When information reaches the poor and uneducated that people with the right documents are also being declared “Bangladeshis”, society gets infected with the angst of being detained, separated from families and kicked out of the country without any legal recourse, explained Bahari.
Today, under the jurisdiction of Foreigners Act 1956, “if there are hundred cases of suspected immigrants at the Tribunals, only two of them see victory, rest all lose despite having the right documents” because the burden of proof has shifted to the accused.
Subjecting the accused, who in most cases is an uneducated, poor person, to technical and public scrutiny in the Court has developed a fear among a generation of Muslims.
“It is the failure of government systems to make a person feel secure and respected in their own country. They are accustomed to hearing that they (government) will make you an immigrant at any cost,” the activist said. “Only fear is enough to harass these vulnerable communities”.
Indeed, the BJP-led state government’s August 2 release of the district-wise data of people excluded from the NRC adds to the already present fear and uncertainty.
The government’s argument of a higher inclusion rate in Muslim-majority districts associated with migration and lower in other districts assumes that areas close to the Bangladesh border are bound to have more illegal immigrants.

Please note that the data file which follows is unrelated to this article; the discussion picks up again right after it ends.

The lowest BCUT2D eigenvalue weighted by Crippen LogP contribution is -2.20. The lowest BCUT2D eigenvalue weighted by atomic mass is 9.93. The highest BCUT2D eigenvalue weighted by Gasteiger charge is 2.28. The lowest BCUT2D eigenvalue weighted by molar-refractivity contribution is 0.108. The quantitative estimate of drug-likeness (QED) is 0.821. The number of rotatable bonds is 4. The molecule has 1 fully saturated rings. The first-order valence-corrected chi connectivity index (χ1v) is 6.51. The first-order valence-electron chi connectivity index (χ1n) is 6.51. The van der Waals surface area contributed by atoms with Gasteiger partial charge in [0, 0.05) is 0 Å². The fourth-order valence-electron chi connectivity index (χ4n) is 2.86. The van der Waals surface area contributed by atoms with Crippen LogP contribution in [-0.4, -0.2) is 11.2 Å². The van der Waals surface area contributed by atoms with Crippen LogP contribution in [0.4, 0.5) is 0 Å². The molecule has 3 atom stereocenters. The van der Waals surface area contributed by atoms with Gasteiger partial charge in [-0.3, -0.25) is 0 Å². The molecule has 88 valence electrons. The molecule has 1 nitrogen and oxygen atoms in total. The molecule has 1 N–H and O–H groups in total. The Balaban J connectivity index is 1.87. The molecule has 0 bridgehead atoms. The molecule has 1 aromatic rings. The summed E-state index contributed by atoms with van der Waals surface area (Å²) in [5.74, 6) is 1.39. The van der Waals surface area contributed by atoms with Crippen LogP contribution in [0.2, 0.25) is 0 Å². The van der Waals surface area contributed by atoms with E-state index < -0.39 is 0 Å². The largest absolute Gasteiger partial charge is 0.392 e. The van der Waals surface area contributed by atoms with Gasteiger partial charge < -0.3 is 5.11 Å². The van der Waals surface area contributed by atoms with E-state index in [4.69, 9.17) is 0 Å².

However, to the layman, the BJP’s ‘border logic’, appears as the devious plan of a political environment that aims to detect, delete and deport.
In Assam, the term ‘Bengali Muslim’, over time, has become synonymous with both ‘bideshi’ (migrant) and ‘miya’ (Bengali-Muslim Bangladeshi) because of a failed Assamese-Bengali ethnic coalition following Independence.
In fact, the plight of Ambar Ali’s family is something Abhijit Sarma of the NGO Assam Public Works had warned of back in 2009. As the main petitioner, who had moved the Supreme Court to update the NRC, Sarma had raised this issue of identification among Muslims.
“The NRC process will not differentiate between Bangladeshi Muslim and indigenous Muslim. This process will mix up one Ali from Bangladesh and one Ali from Assam. This is a serious issue for the locals. In our petition, we have written about this. But the court and the-then Congress government didn’t listen to us,” he told News18.
Given the identity overlap, Barak valley, which was previously part of the Bengali- Muslim-dominant Sylhet province of Colonial Assam, over time became the epicentre of Bengali-Muslim anxiety after repeated episodes of linguistic and ethnic discord.
The Immigrant (Expulsion from Assam) Act, 1950, passed by Parliament to drive out immigrant Muslims from Cachar district in Barak valley, is one such seed of ethnic trouble.
Seventy-two years after Independence, through decades of political scheming, Barak valley has seen its social unity disintegrate, so much so that Bengali-Muslim suicides remain heavily concentrated in the valley.
With only six detention centres and lakhs of suspect detainees, Assam is years away from sweeping the state clean of the 41 lakh left out of the register, forget deporting them without a repatriation treaty with Bangladesh. Then, why the anxiety?